An attempt by Iranian President Mahmoud Ahmadenijad to change the Iranian economy through the implementation of a new sales tax was met with heavy opposition by Iran’s merchant class, the primary bearers of the new tax.
According to the Washington Post, angry shopkeepers refused for the second straight day to open their stores in the central bazaar city of Esfahan. Shopkeepers in other Iranian cities such as Tehran, Mashad and Tabriz also refused to sell goods.
The protests were in response to a tax measure that took effect in the final week of September. The new sales tax dictates that merchants must pay the Iranian government 3 percent of their sales receipts. Some analysts predict that the problem would be transferred to the customer in the form of higher prices, which, as economics dictates, will invariably drive the demand down, and thus, profits down for the merchants.
The sales tax is just one part of a plan by Ahmadenijad to revise Iran’s antiquated tax code and banking systems. The plan also involves ending government subsidies on gasoline, flour, and electricity, all designed to cut government spending and lower inflation, which rose to nearly 30 percent in September of 2008.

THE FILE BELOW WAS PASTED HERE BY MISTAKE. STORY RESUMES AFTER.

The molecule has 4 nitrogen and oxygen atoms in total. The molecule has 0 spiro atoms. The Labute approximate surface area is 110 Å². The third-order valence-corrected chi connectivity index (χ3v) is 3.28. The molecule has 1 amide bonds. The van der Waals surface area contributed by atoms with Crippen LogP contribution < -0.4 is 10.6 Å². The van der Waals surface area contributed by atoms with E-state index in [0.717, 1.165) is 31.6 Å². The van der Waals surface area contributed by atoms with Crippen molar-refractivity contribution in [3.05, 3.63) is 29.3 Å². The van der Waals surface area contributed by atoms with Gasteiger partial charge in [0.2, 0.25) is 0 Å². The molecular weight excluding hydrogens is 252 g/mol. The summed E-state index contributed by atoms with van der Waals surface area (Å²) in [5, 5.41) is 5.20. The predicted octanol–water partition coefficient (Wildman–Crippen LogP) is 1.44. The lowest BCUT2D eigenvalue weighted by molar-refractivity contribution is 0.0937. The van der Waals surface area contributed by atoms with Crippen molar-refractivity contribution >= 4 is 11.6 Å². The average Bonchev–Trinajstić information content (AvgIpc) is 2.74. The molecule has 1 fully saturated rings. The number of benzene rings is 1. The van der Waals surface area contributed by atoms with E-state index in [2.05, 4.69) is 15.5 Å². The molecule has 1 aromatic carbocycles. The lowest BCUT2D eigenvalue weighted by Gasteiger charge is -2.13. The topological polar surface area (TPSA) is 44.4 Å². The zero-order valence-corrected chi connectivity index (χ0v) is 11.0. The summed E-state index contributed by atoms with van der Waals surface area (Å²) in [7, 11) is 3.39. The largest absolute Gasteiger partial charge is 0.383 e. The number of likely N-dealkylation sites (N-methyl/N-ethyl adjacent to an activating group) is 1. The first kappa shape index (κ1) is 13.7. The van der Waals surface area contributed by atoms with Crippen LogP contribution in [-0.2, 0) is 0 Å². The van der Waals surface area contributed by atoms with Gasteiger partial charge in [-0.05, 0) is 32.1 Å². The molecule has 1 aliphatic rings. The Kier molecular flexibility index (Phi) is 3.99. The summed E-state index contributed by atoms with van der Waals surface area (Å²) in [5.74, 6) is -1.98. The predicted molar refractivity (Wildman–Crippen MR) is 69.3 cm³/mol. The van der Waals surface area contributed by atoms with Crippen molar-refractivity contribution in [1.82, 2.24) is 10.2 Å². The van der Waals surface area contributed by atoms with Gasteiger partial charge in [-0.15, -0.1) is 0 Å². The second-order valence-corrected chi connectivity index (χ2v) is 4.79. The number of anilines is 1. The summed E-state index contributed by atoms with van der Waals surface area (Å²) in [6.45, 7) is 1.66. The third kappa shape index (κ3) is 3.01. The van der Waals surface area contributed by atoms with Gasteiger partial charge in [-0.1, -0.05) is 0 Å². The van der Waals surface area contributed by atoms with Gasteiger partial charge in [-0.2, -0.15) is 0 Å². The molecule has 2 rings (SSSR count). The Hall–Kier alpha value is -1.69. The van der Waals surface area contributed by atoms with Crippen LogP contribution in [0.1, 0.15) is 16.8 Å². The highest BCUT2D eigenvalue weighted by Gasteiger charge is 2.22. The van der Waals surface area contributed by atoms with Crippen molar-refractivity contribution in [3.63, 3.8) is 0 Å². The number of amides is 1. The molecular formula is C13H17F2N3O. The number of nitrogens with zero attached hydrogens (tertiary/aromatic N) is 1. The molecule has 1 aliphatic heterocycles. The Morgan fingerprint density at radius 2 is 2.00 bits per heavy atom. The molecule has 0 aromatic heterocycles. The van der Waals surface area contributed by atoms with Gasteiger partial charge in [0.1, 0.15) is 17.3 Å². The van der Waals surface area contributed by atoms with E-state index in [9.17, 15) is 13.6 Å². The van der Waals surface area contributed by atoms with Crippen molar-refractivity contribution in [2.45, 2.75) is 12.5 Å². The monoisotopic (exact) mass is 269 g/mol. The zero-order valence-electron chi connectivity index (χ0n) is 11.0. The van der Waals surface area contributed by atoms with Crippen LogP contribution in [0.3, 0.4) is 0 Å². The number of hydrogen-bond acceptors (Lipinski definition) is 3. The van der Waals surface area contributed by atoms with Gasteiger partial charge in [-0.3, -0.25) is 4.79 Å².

The initial revision plan would have only affected gold and jewelry sellers, but the merchant associations of Iran likely feared that it would spread. They held an emergency meeting with representatives of Iran’s tax authority, who agreed to postpone the implementation of the tax for three to six months.
This goes to show that the political power of Iran’s merchant class shouldn’t be ignored. Their simple act of protest by closing shops was enough to reverse the policies of their government. Amidst an ongoing worldwide financial crisis, and the promises of candidates and leaders of implementing financial bailouts and higher taxes, the case of the Iranian merchants shows that the people do have a say over the financial policies of their government. Should vendors in other countries should consider closing down their bazaars too?